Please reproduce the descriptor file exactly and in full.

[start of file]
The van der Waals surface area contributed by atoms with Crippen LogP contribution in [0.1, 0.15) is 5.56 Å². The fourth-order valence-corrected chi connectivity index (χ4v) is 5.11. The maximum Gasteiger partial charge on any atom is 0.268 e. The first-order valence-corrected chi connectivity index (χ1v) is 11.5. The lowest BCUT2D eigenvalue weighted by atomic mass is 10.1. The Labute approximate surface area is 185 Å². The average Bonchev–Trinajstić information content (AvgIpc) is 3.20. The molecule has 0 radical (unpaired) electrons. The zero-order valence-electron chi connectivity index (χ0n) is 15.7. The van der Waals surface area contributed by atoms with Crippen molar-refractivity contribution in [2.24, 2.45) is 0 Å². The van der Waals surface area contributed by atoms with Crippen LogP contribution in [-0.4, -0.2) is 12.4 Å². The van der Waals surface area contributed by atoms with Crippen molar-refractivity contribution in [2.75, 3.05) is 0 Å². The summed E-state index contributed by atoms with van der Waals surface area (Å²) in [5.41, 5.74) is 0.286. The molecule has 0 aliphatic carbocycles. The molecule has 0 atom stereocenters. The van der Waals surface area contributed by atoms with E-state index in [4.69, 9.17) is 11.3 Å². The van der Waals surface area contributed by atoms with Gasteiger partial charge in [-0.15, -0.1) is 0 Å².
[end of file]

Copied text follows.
The van der Waals surface area contributed by atoms with Crippen LogP contribution in [0.1, 0.15) is 5.56 Å². The fourth-order valence-corrected chi connectivity index (χ4v) is 5.11. The maximum Gasteiger partial charge on any atom is 0.268 e. The first-order valence-corrected chi connectivity index (χ1v) is 11.5. The lowest BCUT2D eigenvalue weighted by atomic mass is 10.1. The Labute approximate surface area is 185 Å². The average Bonchev–Trinajstić information content (AvgIpc) is 3.20. The molecule has 0 radical (unpaired) electrons. The zero-order valence-electron chi connectivity index (χ0n) is 15.7. The van der Waals surface area contributed by atoms with Crippen molar-refractivity contribution in [2.24, 2.45) is 0 Å². The van der Waals surface area contributed by atoms with Crippen LogP contribution in [-0.4, -0.2) is 12.4 Å². The van der Waals surface area contributed by atoms with Crippen molar-refractivity contribution in [2.75, 3.05) is 0 Å². The summed E-state index contributed by atoms with van der Waals surface area (Å²) in [5.41, 5.74) is 0.286. The molecule has 0 aliphatic carbocycles. The molecule has 0 atom stereocenters. The van der Waals surface area contributed by atoms with E-state index in [4.69, 9.17) is 11.3 Å². The van der Waals surface area contributed by atoms with Gasteiger partial charge in [-0.15, -0.1) is 0 Å².